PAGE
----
New research from the University of Copenhagen has found that moderate exercising is more motivating than hard training. The findings have just been published in the Scandinavian Journal of Public Health. Researchers at the University of Copenhagen are developing new, interdisciplinary methods for preventing and treating the widespread problem of obesity.
“Obesity is a complex social problem requiring a multidisciplinary approach. In a new scientific article, we combined data from biomedical studies of the subjects’ bodies with ethnological data on their experiences during the 12-week trial period. This enabled us to explain the background for the surprising fact that 30 minutes of daily exercise is just as beneficial as a full hour of hard fitness training. The ‘lightweight’ group of exercisers appeared to have more energy and be more motivated in relation to pursuing a healthy lifestyle,” says Professor Bente Stallknecht from the department of biomedical sciences at the University of Copenhagen.
The research team monitored 61 healthy, sedentary, moderately overweight young men over a 12-week period to examine the effects of two different doses of daily endurance exercise – moderate and high dose – on health behaviour and exercise compliance. The group of young men were divided into moderate exercise and high dose exercise groups. Those that exercised for 30 minutes each day, lost on average 3.6kg during the three months, while weight loss was just 2.7kg for those exercising for a full hour. A number of participants were also interviewed using pre-determined, qualitative questions based on the team’s ethnological expertise. This included questions on the participant’s usual physical activity levels, entrenched lifestyle habits and general health behaviour. The qualitative interviews also helped to identify the cultural barriers in relation to training and changes in longstanding habits.
Obesity is a complex social problem requiring a multidisciplinary approach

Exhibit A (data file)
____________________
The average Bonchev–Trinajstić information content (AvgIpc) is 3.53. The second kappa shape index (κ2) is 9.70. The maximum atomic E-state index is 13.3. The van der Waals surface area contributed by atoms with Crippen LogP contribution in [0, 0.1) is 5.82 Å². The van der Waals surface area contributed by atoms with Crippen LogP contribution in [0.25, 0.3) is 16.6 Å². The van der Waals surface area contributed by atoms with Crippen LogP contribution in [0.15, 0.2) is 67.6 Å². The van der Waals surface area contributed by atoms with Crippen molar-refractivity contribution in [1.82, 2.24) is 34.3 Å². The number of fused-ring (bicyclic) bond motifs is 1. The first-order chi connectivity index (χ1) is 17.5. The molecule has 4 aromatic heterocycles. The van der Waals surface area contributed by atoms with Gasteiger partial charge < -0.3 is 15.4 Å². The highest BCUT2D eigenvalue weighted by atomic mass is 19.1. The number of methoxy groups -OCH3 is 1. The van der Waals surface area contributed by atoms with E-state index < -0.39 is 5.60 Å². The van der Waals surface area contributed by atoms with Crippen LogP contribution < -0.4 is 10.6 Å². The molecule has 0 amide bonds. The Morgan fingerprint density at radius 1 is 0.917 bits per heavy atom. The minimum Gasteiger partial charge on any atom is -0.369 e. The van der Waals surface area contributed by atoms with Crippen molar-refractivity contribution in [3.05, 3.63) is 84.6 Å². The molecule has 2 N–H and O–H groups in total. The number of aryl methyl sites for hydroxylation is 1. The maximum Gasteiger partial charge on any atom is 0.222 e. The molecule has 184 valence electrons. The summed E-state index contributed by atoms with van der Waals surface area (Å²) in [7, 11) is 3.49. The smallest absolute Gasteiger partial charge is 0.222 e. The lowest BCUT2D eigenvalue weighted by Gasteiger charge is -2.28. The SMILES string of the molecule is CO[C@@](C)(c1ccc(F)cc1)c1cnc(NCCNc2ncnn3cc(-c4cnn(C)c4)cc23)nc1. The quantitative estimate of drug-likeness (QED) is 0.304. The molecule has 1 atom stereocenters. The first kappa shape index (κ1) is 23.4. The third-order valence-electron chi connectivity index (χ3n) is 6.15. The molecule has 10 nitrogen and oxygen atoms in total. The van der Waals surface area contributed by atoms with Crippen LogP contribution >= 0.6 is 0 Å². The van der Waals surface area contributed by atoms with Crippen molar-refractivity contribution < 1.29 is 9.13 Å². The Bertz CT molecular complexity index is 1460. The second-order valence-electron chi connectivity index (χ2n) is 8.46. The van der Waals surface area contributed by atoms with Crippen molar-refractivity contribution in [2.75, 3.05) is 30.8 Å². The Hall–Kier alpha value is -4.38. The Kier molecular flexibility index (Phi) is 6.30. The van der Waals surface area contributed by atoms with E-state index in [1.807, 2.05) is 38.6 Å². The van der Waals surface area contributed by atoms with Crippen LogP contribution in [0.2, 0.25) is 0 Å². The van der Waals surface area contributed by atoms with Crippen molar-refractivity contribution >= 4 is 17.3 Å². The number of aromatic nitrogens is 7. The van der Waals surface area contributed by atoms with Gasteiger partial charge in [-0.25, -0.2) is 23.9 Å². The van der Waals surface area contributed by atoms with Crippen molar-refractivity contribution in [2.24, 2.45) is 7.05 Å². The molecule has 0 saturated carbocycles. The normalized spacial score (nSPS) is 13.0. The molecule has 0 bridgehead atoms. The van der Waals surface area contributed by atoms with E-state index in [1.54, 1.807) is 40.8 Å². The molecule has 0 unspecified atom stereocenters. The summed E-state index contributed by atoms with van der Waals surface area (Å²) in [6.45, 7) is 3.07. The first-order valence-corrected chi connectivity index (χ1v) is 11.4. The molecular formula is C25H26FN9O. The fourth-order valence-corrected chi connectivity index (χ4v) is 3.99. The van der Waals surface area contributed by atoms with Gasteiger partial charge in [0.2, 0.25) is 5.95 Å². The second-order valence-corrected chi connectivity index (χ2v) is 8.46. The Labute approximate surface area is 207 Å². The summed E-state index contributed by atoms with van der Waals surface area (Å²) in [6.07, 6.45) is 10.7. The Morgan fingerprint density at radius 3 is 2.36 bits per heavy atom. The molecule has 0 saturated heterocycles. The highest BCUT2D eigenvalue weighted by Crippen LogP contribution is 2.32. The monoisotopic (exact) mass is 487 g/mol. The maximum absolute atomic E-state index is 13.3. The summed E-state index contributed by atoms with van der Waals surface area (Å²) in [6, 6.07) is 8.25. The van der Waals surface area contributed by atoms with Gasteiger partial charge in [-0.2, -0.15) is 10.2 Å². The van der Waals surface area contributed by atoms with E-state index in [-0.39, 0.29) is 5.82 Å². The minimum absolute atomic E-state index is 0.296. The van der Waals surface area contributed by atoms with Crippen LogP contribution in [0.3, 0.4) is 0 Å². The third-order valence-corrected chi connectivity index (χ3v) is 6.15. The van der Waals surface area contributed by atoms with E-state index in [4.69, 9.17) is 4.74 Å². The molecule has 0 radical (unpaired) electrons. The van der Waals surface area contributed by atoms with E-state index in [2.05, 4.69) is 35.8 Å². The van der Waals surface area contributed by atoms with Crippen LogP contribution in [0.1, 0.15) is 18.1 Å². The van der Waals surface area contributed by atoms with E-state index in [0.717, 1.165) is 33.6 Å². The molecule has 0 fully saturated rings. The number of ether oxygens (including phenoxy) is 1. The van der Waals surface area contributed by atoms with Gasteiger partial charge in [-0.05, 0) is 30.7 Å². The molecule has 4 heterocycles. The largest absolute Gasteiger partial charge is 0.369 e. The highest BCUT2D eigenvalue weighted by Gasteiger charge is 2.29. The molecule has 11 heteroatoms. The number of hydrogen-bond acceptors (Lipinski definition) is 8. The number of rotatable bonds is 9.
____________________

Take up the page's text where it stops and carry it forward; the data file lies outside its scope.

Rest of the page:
“The qualitative data offers a possible explanation for the surprising biological data,” says Astrid Jespersen, ethnologist and associate professor at the university’s faculty of humanities. “The subjects in the test group that exercised the least were talking about their increased energy levels and a higher motivation for exercising and pursuing a healthy everyday life. They take the stairs, take the dog for an extra walk or cycle to work. In contrast, the men who exercised for one hour a day felt exhausted after training and were demotivated and less open to making a healthy change. We are thus seeing that a moderate amount of exercise does significantly impact on the subjects’ daily practices.”
Findings from the study also showed that the moderate exercise group were untroubled by the exercise load and had a positive attitude towards exercise. In comparison, the high dose group expressed fatigue, less positivity and perceived their daily hour of exercise as time-consuming. The research team’s scientific paper also says: “the moderate group described themselves as more energetic and thereby may have increased physical activity levels in areas of their everyday lives that were not related to the intervention.”
The study is titled: compliance with physical exercise: using a multidisciplinary approach within a dose-dependent exercise study of moderately overweight men.